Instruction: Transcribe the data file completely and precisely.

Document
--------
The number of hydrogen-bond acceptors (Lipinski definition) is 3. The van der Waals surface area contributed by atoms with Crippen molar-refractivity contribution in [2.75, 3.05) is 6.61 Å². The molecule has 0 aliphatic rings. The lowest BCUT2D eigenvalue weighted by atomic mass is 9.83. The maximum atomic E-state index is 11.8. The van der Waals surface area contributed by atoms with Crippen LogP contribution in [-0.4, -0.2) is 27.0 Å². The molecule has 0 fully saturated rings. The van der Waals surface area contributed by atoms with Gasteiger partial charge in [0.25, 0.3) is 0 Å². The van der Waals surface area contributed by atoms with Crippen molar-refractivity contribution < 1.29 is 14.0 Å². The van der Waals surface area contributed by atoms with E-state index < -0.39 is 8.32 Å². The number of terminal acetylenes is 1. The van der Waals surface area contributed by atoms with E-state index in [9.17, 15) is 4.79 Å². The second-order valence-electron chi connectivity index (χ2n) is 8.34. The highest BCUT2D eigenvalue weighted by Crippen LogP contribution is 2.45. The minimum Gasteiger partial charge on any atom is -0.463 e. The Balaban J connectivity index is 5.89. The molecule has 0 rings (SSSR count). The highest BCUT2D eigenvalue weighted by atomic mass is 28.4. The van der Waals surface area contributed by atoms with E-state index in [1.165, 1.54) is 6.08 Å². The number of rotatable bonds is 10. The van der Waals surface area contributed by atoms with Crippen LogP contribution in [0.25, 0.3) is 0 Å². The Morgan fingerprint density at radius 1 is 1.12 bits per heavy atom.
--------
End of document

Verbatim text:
The number of hydrogen-bond acceptors (Lipinski definition) is 3. The van der Waals surface area contributed by atoms with Crippen molar-refractivity contribution in [2.75, 3.05) is 6.61 Å². The molecule has 0 aliphatic rings. The lowest BCUT2D eigenvalue weighted by atomic mass is 9.83. The maximum atomic E-state index is 11.8. The van der Waals surface area contributed by atoms with Crippen LogP contribution in [-0.4, -0.2) is 27.0 Å². The molecule has 0 fully saturated rings. The van der Waals surface area contributed by atoms with Gasteiger partial charge in [0.25, 0.3) is 0 Å². The van der Waals surface area contributed by atoms with Crippen molar-refractivity contribution < 1.29 is 14.0 Å². The van der Waals surface area contributed by atoms with E-state index < -0.39 is 8.32 Å². The number of terminal acetylenes is 1. The van der Waals surface area contributed by atoms with E-state index in [9.17, 15) is 4.79 Å². The second-order valence-electron chi connectivity index (χ2n) is 8.34. The highest BCUT2D eigenvalue weighted by Crippen LogP contribution is 2.45. The minimum Gasteiger partial charge on any atom is -0.463 e. The Balaban J connectivity index is 5.89. The molecule has 0 rings (SSSR count). The highest BCUT2D eigenvalue weighted by atomic mass is 28.4. The van der Waals surface area contributed by atoms with E-state index in [1.165, 1.54) is 6.08 Å². The number of rotatable bonds is 10. The van der Waals surface area contributed by atoms with Crippen LogP contribution in [0.25, 0.3) is 0 Å². The Morgan fingerprint density at radius 1 is 1.12 bits per heavy atom.